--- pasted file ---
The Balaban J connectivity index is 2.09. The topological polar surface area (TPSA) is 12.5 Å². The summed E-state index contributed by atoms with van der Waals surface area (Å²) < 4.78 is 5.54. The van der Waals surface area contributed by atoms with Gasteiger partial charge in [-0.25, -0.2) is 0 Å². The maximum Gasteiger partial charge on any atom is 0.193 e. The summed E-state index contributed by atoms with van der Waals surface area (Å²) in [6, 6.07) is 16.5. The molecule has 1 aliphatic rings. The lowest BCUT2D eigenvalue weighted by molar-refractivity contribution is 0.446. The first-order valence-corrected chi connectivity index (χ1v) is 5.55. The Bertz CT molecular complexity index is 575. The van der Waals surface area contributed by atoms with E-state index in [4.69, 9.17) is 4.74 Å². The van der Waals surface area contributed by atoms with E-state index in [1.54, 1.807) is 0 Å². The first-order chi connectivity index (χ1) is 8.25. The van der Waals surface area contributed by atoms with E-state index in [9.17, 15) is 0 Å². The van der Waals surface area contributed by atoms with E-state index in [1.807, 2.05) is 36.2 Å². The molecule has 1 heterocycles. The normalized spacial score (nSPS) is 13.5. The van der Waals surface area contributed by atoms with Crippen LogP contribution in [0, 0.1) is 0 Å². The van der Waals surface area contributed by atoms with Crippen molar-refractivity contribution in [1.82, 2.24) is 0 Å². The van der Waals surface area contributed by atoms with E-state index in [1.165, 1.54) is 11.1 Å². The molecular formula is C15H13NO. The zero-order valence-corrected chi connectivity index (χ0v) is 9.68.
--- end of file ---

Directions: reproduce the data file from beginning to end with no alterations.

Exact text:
The Balaban J connectivity index is 2.09. The topological polar surface area (TPSA) is 12.5 Å². The summed E-state index contributed by atoms with van der Waals surface area (Å²) < 4.78 is 5.54. The van der Waals surface area contributed by atoms with Gasteiger partial charge in [-0.25, -0.2) is 0 Å². The maximum Gasteiger partial charge on any atom is 0.193 e. The summed E-state index contributed by atoms with van der Waals surface area (Å²) in [6, 6.07) is 16.5. The molecule has 1 aliphatic rings. The lowest BCUT2D eigenvalue weighted by molar-refractivity contribution is 0.446. The first-order valence-corrected chi connectivity index (χ1v) is 5.55. The Bertz CT molecular complexity index is 575. The van der Waals surface area contributed by atoms with E-state index in [4.69, 9.17) is 4.74 Å². The van der Waals surface area contributed by atoms with E-state index in [1.54, 1.807) is 0 Å². The first-order chi connectivity index (χ1) is 8.25. The van der Waals surface area contributed by atoms with E-state index in [9.17, 15) is 0 Å². The van der Waals surface area contributed by atoms with E-state index in [1.807, 2.05) is 36.2 Å². The molecule has 1 heterocycles. The normalized spacial score (nSPS) is 13.5. The van der Waals surface area contributed by atoms with Crippen LogP contribution in [0, 0.1) is 0 Å². The van der Waals surface area contributed by atoms with Crippen molar-refractivity contribution in [1.82, 2.24) is 0 Å². The van der Waals surface area contributed by atoms with E-state index in [1.165, 1.54) is 11.1 Å². The molecular formula is C15H13NO. The zero-order valence-corrected chi connectivity index (χ0v) is 9.68.